Hackers Are Remotely Controlling Industrial Robots Now
Security researchers have found multiple vulnerabilities into a specific model of robot arm used in factories.
Image: Federico Maggi
Drawing a perfectly straight line sounds like the kind of job a robot should easily be able to do. But if hackers can manipulate its commands, what should be a straight line becomes a bungled, weirdly-shaped infinity symbol.
While that might seem like a hack with trivial consequences, imagine if that robot is responsible for wielding engine parts. Then, such a mistake could actually cause major malfunctions in the product the robot is helping manufacture, potentially leading to serious damages and, perhaps, even harm to humans.
A group of security researchers has demonstrated that such an attack is possible, hacking the IRB 140 industrial robot arm manufactured by ABB, a Swedish-Swiss company that sells products for the utility, transportation and infrastructure industries. The researchers showed how they were able to trick the robot into screwing up a simple straight line in a video.
Of course, screwing up a line isn't the worst that could happen here.
"The worst case scenario for any robot is a silent modification of the parameters that is not immediately visible," Stefano Zanero, the professor from Politecnico di Milano who oversaw the research, told Motherboard. "But that can achieve dangerous effects, such as inserting defects in the products, or making the robot harmful to nearby humans or to itself."
ABB said in an email that the company "has fixed the concerns in the Trend Micro tests, which helps us provide greater security for equipment in the market. The results also emphasize the importance of using a secure network, since the testing used an unsecured network connection."
Robots are replacing human jobs at an unprecedented rate—especially in factories. By 2018, it's estimated that 1.3 million robots will be employed in factories all over the world. For these reason, the researchers argue, it's crucial robot manufacturers take the security of their products more seriously.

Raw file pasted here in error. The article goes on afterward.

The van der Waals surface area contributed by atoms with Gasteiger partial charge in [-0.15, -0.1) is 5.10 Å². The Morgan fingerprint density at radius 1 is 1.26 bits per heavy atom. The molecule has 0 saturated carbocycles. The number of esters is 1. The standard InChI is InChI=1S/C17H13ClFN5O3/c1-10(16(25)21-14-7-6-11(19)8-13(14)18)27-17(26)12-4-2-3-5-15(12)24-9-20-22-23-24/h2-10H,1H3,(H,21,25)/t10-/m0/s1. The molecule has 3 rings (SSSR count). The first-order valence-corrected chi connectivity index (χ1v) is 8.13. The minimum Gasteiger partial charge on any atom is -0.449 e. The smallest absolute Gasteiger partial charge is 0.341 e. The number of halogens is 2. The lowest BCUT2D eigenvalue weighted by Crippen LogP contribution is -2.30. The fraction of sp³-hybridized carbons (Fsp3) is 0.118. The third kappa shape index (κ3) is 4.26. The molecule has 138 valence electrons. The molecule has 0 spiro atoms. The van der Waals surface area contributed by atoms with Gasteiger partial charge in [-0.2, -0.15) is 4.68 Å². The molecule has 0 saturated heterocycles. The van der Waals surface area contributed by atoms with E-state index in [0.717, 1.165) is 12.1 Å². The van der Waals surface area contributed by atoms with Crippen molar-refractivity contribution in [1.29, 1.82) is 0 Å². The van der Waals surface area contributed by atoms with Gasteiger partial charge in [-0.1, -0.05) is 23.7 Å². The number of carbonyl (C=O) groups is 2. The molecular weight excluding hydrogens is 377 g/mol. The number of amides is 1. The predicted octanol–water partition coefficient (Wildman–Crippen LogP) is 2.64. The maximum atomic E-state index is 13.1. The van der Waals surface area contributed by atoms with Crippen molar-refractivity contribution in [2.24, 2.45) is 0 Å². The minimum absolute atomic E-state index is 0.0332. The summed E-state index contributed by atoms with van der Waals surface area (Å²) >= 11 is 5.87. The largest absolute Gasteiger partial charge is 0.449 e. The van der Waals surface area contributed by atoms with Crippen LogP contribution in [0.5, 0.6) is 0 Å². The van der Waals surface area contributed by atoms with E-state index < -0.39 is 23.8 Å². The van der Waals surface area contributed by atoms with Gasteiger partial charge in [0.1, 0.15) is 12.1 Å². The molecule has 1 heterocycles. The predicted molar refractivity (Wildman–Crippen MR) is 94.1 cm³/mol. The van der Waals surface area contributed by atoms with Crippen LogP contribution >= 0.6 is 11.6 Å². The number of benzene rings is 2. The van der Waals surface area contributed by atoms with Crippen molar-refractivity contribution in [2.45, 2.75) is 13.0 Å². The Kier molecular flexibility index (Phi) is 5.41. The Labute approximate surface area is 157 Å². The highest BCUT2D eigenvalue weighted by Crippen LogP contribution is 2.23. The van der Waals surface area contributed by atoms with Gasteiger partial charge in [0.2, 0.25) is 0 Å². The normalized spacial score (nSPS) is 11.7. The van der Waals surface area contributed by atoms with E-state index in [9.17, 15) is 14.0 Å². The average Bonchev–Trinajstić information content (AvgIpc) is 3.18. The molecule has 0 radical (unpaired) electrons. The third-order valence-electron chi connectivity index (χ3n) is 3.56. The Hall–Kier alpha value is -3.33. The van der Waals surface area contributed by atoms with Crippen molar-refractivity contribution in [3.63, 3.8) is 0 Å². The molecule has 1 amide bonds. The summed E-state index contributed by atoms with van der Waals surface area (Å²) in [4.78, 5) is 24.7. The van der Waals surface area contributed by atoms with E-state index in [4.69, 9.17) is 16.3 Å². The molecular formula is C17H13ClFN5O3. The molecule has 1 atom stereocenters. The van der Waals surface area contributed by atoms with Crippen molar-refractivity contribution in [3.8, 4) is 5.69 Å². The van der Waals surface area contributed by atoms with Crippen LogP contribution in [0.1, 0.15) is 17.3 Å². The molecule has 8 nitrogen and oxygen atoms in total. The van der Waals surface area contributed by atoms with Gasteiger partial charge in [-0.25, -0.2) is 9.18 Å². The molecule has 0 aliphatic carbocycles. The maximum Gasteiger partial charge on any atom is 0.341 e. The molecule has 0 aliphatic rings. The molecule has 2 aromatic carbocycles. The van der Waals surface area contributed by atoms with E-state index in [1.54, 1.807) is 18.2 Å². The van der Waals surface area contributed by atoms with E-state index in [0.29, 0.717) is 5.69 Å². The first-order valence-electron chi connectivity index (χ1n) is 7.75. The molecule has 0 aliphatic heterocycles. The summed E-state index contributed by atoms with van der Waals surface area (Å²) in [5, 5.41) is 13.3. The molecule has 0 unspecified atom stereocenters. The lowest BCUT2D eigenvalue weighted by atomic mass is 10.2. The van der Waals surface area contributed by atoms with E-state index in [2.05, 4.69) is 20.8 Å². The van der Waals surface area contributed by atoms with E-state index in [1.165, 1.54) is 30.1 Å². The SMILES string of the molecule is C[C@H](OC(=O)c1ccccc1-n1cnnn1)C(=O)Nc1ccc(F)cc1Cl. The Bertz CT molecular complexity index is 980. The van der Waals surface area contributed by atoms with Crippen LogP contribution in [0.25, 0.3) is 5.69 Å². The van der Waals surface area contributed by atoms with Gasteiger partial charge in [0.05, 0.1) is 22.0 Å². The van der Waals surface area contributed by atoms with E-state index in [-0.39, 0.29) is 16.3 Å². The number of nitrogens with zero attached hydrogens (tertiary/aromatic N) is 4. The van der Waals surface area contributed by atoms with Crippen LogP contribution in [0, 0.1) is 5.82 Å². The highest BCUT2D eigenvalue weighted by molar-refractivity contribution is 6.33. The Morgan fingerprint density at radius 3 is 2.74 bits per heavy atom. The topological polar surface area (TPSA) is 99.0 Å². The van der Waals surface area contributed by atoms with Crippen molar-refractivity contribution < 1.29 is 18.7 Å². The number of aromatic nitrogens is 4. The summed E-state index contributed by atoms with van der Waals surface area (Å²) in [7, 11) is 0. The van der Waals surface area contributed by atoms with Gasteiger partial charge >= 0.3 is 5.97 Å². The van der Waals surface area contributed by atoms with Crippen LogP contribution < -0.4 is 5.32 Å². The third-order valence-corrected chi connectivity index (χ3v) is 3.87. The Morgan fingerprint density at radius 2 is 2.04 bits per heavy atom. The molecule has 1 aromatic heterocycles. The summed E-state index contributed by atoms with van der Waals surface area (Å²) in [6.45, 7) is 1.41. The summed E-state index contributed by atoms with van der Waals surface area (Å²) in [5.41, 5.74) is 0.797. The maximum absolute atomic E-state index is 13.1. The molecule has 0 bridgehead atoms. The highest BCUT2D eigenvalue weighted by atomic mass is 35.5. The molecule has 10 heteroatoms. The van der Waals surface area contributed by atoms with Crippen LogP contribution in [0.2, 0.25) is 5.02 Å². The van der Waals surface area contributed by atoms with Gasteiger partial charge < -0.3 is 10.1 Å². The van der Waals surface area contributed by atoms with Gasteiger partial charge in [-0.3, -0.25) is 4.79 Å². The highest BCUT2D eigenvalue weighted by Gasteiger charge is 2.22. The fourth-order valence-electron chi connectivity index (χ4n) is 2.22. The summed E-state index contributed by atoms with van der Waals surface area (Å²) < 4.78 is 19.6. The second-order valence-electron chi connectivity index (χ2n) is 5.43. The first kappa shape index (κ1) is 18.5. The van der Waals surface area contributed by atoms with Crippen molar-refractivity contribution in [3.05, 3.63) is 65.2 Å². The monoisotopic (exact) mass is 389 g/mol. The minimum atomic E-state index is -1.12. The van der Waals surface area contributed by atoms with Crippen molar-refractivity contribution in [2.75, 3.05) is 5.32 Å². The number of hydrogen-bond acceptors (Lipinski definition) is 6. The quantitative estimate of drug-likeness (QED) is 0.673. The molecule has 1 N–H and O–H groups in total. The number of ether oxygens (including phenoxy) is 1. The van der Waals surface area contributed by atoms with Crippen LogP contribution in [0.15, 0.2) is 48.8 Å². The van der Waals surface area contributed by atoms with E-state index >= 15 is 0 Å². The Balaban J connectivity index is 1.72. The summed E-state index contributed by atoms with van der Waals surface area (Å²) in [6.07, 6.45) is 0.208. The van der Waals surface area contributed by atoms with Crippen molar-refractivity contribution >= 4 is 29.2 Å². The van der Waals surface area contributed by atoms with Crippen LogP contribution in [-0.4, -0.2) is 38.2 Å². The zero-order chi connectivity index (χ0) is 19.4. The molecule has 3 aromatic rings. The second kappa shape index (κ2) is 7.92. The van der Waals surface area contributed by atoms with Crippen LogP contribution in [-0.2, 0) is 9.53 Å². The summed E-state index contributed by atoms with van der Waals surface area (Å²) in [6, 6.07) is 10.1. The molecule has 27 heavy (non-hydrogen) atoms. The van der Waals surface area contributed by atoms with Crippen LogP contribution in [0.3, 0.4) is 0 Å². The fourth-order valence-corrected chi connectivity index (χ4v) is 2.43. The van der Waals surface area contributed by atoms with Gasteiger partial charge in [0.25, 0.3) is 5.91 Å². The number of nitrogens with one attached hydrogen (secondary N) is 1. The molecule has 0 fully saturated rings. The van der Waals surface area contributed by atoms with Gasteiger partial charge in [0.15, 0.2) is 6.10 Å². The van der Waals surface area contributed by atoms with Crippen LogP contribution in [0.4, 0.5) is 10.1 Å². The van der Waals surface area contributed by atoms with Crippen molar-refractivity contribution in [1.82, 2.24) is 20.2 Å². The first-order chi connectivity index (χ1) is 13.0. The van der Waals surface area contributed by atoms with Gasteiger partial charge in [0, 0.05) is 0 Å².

"That can achieve dangerous effects, such as inserting defects in the products, or making the robot harmful to nearby humans or to itself."
That's because the ABB IRB 140 was just one of many robots the researchers could've targeted. In fact, the researchers looked for industrial robots that are needlessly exposed online using search engines like Shodan, a service that makes it easy to find unprotected websites and servers, and found that there were a whopping 83,673 exposed robots. And, the researchers warn in a white paper, the IRB 140 is "representative of a large class of industrial robots," vulnerabilities they found and exploited to hack it can probably be found in other robots.
Of course, the question everyone is probably asking themselves is: Potentially, could bad guys have used the vulnerabilities found by the researchers to kill people? When I asked Zanero, he answered with a careful "it depends."
"Modern robots can be cooperative, working in close contact with humans," Zanero explained. "They are built to be very safe (and they are!) but those safety measures are necessarily driven by software, and we showed how the current architecture allows attackers to disable some safety features."
The researchers' technical findings will be published in a paper presented at the IEEE Symposium on Security and Privacy on May 22.
This story has been updated to include ABB's comments.
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